This month we have been looking at Job and what we can learn from his story. Today, I want to show you something amazing that happens in the first two chapters of Job.
In the beginning of chapter 1, Job is described as an upright man who fears God.
Job 1:8 says, “And the Lord said to Satan, ‘Have you considered my servant Job, that there is none like him on the earth, a blameless and upright man, who fears God and turns away from evil?’” (ESV)
This is such an amazing thing that shows just how God-fearing Job is and how close of a relationship he has with Him. As the first chapter continues, we read that God allows Satan to test Job, which we discussed in-depth in Friday’s article.
The first trial Job goes through is not a small one. Job is sitting in his home having dinner when he is told by his servants that his sheep, oxen, camels, the servants tending to them, and his children are all dead. Job responds with this: “Then Job arose and tore his robe and shaved his head and fell on the ground and worshiped. And he said, “Naked I came from my mother’s womb, and naked shall I return. The Lord gave, and the Lord has taken away; blessed be the name of the Lord.” In all this Job did not sin or charge God with wrong.” (ESV)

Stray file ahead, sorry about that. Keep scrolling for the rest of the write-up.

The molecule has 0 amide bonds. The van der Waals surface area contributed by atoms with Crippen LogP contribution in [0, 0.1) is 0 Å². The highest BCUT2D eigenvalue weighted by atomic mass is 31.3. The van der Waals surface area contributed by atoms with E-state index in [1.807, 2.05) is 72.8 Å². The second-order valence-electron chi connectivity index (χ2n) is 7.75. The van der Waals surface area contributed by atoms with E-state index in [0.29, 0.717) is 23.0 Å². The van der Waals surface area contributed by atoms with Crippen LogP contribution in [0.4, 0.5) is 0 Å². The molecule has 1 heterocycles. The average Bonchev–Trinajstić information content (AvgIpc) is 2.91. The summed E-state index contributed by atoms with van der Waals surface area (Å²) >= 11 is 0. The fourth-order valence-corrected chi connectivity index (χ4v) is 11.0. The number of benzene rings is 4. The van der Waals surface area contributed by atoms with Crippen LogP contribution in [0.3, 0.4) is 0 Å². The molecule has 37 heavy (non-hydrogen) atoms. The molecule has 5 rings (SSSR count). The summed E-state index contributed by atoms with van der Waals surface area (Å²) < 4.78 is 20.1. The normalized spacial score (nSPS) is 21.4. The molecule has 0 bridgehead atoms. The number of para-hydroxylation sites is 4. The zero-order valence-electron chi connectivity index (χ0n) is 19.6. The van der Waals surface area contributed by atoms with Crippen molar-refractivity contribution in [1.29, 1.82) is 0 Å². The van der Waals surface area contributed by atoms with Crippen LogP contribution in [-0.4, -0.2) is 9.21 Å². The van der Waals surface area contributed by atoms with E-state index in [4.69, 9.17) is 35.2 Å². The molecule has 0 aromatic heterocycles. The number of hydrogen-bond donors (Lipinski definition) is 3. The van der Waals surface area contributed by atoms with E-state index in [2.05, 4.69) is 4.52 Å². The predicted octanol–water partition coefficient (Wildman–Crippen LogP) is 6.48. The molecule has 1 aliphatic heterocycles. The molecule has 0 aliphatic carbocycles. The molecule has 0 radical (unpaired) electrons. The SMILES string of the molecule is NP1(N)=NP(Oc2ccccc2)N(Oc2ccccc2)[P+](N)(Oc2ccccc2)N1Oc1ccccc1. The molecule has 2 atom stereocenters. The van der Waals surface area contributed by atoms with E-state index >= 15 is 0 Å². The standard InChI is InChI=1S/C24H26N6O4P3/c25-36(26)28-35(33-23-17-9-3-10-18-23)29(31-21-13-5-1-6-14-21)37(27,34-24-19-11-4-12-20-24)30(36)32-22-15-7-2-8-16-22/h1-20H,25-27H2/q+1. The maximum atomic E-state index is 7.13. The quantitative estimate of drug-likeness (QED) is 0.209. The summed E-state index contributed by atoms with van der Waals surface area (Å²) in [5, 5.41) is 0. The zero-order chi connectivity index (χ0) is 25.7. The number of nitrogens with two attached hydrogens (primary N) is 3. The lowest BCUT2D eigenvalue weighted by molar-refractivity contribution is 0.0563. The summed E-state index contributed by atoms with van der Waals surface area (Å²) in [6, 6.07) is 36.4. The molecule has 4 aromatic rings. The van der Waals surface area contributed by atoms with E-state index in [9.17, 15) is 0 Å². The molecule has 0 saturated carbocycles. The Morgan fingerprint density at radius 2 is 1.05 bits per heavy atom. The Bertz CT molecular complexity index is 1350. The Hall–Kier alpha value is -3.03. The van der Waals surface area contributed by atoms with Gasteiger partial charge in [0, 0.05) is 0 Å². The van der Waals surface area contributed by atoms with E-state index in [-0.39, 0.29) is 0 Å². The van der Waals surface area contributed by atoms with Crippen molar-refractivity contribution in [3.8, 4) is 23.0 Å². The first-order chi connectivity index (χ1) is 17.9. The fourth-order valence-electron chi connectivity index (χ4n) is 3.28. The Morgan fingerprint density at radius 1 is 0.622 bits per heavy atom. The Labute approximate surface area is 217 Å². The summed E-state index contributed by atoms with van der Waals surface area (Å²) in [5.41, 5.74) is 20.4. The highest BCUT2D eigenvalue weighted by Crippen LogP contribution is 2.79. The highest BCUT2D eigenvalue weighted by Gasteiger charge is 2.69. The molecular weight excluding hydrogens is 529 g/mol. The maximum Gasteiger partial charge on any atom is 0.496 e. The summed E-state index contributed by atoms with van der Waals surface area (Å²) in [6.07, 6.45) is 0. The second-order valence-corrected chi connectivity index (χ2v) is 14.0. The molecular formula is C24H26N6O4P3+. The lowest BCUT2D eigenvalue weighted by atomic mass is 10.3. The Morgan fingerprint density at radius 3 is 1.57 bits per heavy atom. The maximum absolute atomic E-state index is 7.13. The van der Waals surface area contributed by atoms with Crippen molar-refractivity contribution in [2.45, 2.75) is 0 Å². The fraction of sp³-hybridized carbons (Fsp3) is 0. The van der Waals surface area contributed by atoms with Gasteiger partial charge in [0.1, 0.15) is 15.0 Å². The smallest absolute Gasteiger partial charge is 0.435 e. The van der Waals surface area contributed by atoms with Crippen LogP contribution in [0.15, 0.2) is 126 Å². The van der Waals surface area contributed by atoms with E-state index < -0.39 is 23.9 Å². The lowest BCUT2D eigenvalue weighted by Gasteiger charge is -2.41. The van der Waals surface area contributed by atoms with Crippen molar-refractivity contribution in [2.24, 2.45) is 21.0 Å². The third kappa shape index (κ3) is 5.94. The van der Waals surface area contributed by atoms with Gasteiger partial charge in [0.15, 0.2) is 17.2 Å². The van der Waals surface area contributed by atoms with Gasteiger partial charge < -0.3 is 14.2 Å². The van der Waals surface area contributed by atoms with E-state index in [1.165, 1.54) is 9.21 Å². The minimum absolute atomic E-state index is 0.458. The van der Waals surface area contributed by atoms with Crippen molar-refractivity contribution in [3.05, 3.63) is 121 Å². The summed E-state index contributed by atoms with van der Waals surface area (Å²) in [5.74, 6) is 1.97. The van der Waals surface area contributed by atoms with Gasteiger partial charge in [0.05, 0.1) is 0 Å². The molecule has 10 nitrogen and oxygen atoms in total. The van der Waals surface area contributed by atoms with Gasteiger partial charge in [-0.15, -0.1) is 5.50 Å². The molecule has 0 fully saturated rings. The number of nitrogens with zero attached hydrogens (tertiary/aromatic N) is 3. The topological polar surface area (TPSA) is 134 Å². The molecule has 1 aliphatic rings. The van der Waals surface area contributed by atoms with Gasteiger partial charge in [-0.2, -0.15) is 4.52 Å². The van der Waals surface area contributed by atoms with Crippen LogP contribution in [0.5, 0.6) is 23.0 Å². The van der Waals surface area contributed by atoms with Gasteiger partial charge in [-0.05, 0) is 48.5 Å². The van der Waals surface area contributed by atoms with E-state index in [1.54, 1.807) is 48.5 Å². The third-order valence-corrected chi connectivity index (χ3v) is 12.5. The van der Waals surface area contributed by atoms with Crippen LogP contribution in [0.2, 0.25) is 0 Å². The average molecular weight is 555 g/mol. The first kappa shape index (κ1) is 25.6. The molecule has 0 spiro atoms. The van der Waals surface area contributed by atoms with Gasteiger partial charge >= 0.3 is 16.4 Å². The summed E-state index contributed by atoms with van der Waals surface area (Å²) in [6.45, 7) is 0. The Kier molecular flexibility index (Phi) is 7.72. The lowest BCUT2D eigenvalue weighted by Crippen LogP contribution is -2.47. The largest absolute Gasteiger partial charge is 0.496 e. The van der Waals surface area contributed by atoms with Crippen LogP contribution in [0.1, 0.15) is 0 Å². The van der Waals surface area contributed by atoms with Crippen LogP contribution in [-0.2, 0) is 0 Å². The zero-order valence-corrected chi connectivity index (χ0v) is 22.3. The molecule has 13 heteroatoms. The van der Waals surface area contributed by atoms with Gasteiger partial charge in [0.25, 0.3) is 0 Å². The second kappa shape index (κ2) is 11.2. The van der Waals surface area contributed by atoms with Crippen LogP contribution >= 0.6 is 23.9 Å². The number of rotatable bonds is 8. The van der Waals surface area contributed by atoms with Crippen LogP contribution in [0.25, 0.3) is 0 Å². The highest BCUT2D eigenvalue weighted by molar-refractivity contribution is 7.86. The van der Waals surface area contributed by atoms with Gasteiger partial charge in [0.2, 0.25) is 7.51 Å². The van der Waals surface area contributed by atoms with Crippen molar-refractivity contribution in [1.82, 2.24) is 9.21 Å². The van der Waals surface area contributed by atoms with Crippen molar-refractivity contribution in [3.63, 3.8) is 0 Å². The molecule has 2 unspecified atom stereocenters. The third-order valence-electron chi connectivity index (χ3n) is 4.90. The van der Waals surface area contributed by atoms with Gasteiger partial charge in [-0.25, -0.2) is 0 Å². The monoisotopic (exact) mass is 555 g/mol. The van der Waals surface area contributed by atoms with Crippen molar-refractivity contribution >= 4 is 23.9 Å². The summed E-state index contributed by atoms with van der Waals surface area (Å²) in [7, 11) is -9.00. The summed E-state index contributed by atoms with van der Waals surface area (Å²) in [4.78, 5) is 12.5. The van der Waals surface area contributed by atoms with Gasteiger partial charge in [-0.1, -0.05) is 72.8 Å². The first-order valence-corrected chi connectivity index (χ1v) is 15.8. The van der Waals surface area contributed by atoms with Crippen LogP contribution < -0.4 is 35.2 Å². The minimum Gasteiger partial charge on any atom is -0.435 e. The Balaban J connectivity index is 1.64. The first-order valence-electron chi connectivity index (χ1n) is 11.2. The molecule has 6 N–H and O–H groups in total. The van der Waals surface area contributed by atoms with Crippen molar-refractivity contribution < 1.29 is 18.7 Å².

Wait, what? Job just lost his sheep, oxen, camels, the servants tending to them, and his children…and he responds by worshipping God? Yes, he does!
Let’s look at Job’s second trial. Job is going about his day when he is struck with sores from the sole of his foot to the crown of his head. Job’s wife asks him, “Do you still hold fast your integrity? Curse God and die.” He replied to her by saying, “You speak as one of the foolish women would speak. Shall we receive good from God, and shall we not receive evil?” Say what?? Job is still not turning away from God? No, he is not turning his back on God!
After reading this, two verses popped into my head.
James 1:2, which says, “Count it all joy.”, and Philippians 4:4, which says, “Rejoice in the Lord always; again I will say, rejoice.” (ESV)
Paul went through many trials and knows the pain of suffering. Yet he says to rejoice in the Lord always. Not just sometimes. All of the time. Rejoicing in the Lord is another way of saying ‘worshipping Him’. One of the most amazing examples of this is Job and how He still worships God. Job could have cursed God and turned away from him; his wife even tells him to. Instead, He falls on his knees and worships God.
Job is broken and hurt, yet he is still worshipping God. He has lost all of his livestock, his servants, his children, and his health. It even suggests that his wife has turned away from God and cursed Him. But Job still says, “blessed be the name of Lord”.
I pray that we all can learn from Job’s example and count it all joy through the trails and the pain.